"We want to play a Big Ten schedule," he said. "I think our university is committed to playing football regardless of what anyone else does."

Ohio State head coach Ryan Day was next: "Swinging as hard as we possibly can right now for these players!! This isn’t over! #FIGHT," he said on Twitter. Day later intimated in an interview on ESPN2 that the Buckeyes were also prepared to study other options to play if the Big Ten shuts down.

Michigan coach Jim Harbaugh and Penn State's James Franklin also pushed back at the notion there would be no fall football.

"We have developed a great prototype for how we can make this work and provide the opportunity for players to play," Harbaugh said. "If you are transparent and follow the rules, this is how it can be done.

"I am forever proud of our players, parents, coaches and staff for being leaders and role models in our sport, at our institution and in society. We will continue to follow all health and safety guidelines, teach, train, and coach those young men and their families that have put their trust in us, while advocating for a football season in the fall."

He then quoted former President Theodore Roosevelt — "So that his place shall never be with those cold and timid souls who neither know victory nor defeat.”

Sources told the Free Press on Saturday that Big Ten commissioner Kevin Warren prefers a spring football season, although no decision had been made in that regard if the fall season plans do get canceled.

That concept of a spring season carries its own set of complications, though, some of which were addressed by the #WeWantToPlay group.

Notre Dame, meanwhile, began in-person classes on Monday for fall semester after an extremely successful summer of bringing its college football players back to campus in mid-June for workouts and keeping them in a sort of a bubble at the Morris Inn on campus.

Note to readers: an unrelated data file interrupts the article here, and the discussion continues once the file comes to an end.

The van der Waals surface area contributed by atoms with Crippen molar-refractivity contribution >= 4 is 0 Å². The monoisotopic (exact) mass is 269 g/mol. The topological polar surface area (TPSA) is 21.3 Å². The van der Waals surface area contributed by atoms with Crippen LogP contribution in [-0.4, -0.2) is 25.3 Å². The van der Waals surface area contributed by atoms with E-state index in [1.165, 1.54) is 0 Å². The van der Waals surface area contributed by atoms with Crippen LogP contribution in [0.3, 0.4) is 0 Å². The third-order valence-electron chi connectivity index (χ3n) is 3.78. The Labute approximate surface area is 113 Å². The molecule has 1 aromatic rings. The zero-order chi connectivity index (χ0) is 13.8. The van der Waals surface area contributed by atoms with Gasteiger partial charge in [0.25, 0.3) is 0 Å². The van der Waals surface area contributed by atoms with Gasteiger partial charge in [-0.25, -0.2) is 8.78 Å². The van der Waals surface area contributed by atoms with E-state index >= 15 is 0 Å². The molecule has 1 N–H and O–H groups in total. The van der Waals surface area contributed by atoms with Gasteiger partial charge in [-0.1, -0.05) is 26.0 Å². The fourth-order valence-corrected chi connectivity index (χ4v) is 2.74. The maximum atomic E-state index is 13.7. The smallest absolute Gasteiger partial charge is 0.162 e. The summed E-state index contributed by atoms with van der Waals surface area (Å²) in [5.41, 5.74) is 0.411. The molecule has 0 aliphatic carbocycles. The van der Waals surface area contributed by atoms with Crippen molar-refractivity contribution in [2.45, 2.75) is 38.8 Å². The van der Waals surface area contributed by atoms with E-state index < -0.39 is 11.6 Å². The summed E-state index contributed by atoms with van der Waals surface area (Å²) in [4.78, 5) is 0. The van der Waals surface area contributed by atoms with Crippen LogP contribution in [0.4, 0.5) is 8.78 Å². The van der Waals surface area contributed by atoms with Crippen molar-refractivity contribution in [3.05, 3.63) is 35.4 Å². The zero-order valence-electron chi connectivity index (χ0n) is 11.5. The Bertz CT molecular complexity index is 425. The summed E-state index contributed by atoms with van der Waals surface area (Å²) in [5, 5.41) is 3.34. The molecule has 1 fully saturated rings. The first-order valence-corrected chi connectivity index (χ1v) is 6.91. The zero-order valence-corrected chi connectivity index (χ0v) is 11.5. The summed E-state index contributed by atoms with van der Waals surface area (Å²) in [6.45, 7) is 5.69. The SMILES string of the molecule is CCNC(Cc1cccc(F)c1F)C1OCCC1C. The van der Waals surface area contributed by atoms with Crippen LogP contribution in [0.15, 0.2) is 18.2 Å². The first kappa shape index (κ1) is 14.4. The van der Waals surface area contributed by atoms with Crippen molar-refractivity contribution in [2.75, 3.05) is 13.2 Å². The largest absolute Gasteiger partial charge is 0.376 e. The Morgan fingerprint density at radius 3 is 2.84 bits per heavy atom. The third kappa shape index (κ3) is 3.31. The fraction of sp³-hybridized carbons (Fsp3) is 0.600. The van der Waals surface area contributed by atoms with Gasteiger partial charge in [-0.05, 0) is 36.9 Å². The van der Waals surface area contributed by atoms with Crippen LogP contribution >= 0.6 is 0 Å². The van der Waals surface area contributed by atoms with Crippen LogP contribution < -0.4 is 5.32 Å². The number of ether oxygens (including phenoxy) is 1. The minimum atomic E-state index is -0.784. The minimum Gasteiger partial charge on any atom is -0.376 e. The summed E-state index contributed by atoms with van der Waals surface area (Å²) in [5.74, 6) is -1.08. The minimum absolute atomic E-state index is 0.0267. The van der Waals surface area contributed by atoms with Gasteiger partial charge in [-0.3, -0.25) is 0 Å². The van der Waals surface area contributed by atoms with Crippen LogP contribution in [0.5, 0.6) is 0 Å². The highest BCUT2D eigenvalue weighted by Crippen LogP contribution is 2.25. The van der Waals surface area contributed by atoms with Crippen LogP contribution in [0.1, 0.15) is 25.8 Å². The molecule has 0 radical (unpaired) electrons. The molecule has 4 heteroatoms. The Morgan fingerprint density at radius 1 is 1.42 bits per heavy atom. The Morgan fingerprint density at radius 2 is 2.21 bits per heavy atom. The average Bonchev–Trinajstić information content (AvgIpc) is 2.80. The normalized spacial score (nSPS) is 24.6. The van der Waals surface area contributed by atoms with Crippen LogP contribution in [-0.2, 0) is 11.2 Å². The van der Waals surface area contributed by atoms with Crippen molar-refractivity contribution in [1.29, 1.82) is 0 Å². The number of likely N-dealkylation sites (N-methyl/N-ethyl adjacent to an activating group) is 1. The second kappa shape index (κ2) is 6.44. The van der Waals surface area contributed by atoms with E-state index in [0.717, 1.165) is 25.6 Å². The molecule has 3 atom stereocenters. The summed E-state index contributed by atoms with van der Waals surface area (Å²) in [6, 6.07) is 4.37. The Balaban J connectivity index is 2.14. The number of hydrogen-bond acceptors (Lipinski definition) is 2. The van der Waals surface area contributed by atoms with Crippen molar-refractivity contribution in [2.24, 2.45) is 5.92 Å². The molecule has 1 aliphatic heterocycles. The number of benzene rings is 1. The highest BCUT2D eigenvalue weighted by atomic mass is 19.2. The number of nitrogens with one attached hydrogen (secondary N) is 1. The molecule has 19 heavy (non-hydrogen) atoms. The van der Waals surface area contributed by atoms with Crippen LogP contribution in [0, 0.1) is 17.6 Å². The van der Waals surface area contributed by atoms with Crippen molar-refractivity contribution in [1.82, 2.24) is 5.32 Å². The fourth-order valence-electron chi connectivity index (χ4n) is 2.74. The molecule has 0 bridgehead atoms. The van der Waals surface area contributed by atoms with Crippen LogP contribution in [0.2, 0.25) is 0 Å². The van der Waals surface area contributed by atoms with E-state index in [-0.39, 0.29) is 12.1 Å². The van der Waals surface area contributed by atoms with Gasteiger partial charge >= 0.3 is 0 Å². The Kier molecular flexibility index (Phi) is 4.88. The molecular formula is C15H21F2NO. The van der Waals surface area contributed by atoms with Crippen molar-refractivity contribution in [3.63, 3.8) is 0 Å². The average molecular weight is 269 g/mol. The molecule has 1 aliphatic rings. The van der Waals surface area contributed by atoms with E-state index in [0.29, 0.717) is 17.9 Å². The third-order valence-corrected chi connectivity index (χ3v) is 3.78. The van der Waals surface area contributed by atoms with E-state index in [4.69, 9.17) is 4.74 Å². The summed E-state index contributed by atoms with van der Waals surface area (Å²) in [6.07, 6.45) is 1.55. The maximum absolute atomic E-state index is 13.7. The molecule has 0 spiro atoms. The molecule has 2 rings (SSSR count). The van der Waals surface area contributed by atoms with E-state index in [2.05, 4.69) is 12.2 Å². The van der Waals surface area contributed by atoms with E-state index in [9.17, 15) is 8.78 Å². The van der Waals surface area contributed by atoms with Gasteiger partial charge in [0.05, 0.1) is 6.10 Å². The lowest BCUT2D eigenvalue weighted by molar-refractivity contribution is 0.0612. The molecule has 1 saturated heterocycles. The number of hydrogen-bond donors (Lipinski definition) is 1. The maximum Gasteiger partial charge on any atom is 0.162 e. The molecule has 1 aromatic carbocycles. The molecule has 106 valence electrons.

They’re now back in their dorms and apartments and mixing with the regular student population. According to a report from Notre Dame on Monday, the school conducted 11,836 pre-matriculation COVID-19 tests of students before the start of classes on campus, with 33 students (0.28%) testing positive. Those students cannot come to campus until they are cleared by medical professionals.

The Irish are scheduled to open the 2020 football season at home, Sept. 12, against Duke. Notre Dame athletic director Jack Swarbrick, on Thursday night, told The Tribune that he is comfortable with that start date.

“I am, because Notre Dame will have been in class, in residence for over a month at that point,” he said. “And for all we want to nationally talk about that this is an athletics issue, this is a university issue. This is about a successful semester for the University of Notre Dame.

“And so much of what ultimately happens with athletics is simply going to be a byproduct of how we do it, returning to in-residence education at Notre Dame. And we’ll have, as I said, a month of experience under our belt to see how we’re doing.”

ndlouisville09022019_mc_44.jpgNotre Dame head coach Brian Kelly leads the Irish football team out before the 2019 season opener at Louisville on Sept. 2.